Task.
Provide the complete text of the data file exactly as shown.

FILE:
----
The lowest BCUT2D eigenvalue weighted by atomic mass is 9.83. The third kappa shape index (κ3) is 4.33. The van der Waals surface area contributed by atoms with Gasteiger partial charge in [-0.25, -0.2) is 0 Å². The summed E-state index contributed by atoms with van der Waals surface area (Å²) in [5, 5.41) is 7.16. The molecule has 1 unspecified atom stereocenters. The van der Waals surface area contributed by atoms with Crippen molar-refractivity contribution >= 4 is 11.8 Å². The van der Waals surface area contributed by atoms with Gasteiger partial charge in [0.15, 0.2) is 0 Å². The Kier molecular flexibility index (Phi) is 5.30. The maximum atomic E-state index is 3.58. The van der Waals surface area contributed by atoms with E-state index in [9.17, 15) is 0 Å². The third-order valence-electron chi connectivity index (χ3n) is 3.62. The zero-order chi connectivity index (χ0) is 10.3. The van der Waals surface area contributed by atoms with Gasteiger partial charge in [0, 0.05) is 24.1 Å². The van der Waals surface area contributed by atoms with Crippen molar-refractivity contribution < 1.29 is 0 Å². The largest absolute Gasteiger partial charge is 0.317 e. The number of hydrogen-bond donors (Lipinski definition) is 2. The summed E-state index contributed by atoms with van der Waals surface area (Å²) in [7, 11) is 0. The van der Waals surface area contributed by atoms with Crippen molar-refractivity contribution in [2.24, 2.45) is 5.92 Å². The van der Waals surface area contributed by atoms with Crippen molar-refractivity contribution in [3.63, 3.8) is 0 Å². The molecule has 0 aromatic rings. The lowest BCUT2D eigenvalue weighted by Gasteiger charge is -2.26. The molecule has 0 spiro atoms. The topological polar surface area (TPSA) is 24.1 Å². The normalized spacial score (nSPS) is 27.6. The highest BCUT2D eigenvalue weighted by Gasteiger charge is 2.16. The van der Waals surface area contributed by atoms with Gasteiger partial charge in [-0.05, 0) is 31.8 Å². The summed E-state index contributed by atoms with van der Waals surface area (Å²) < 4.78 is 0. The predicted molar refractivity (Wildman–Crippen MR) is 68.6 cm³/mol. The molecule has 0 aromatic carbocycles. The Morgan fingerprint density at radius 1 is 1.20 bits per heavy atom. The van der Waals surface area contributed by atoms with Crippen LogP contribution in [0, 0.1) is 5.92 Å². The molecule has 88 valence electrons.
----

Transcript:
The lowest BCUT2D eigenvalue weighted by atomic mass is 9.83. The third kappa shape index (κ3) is 4.33. The van der Waals surface area contributed by atoms with Gasteiger partial charge in [-0.25, -0.2) is 0 Å². The summed E-state index contributed by atoms with van der Waals surface area (Å²) in [5, 5.41) is 7.16. The molecule has 1 unspecified atom stereocenters. The van der Waals surface area contributed by atoms with Crippen molar-refractivity contribution >= 4 is 11.8 Å². The van der Waals surface area contributed by atoms with Gasteiger partial charge in [0.15, 0.2) is 0 Å². The Kier molecular flexibility index (Phi) is 5.30. The maximum atomic E-state index is 3.58. The van der Waals surface area contributed by atoms with E-state index in [9.17, 15) is 0 Å². The third-order valence-electron chi connectivity index (χ3n) is 3.62. The zero-order chi connectivity index (χ0) is 10.3. The van der Waals surface area contributed by atoms with Gasteiger partial charge in [0, 0.05) is 24.1 Å². The van der Waals surface area contributed by atoms with Crippen molar-refractivity contribution < 1.29 is 0 Å². The largest absolute Gasteiger partial charge is 0.317 e. The number of hydrogen-bond donors (Lipinski definition) is 2. The summed E-state index contributed by atoms with van der Waals surface area (Å²) in [7, 11) is 0. The van der Waals surface area contributed by atoms with Crippen molar-refractivity contribution in [2.24, 2.45) is 5.92 Å². The van der Waals surface area contributed by atoms with Crippen molar-refractivity contribution in [3.63, 3.8) is 0 Å². The molecule has 0 aromatic rings. The lowest BCUT2D eigenvalue weighted by Gasteiger charge is -2.26. The molecule has 0 spiro atoms. The topological polar surface area (TPSA) is 24.1 Å². The normalized spacial score (nSPS) is 27.6. The highest BCUT2D eigenvalue weighted by Gasteiger charge is 2.16. The van der Waals surface area contributed by atoms with Gasteiger partial charge in [-0.05, 0) is 31.8 Å². The summed E-state index contributed by atoms with van der Waals surface area (Å²) < 4.78 is 0. The predicted molar refractivity (Wildman–Crippen MR) is 68.6 cm³/mol. The molecule has 0 aromatic carbocycles. The Morgan fingerprint density at radius 1 is 1.20 bits per heavy atom. The van der Waals surface area contributed by atoms with Crippen LogP contribution in [0, 0.1) is 5.92 Å². The molecule has 88 valence electrons.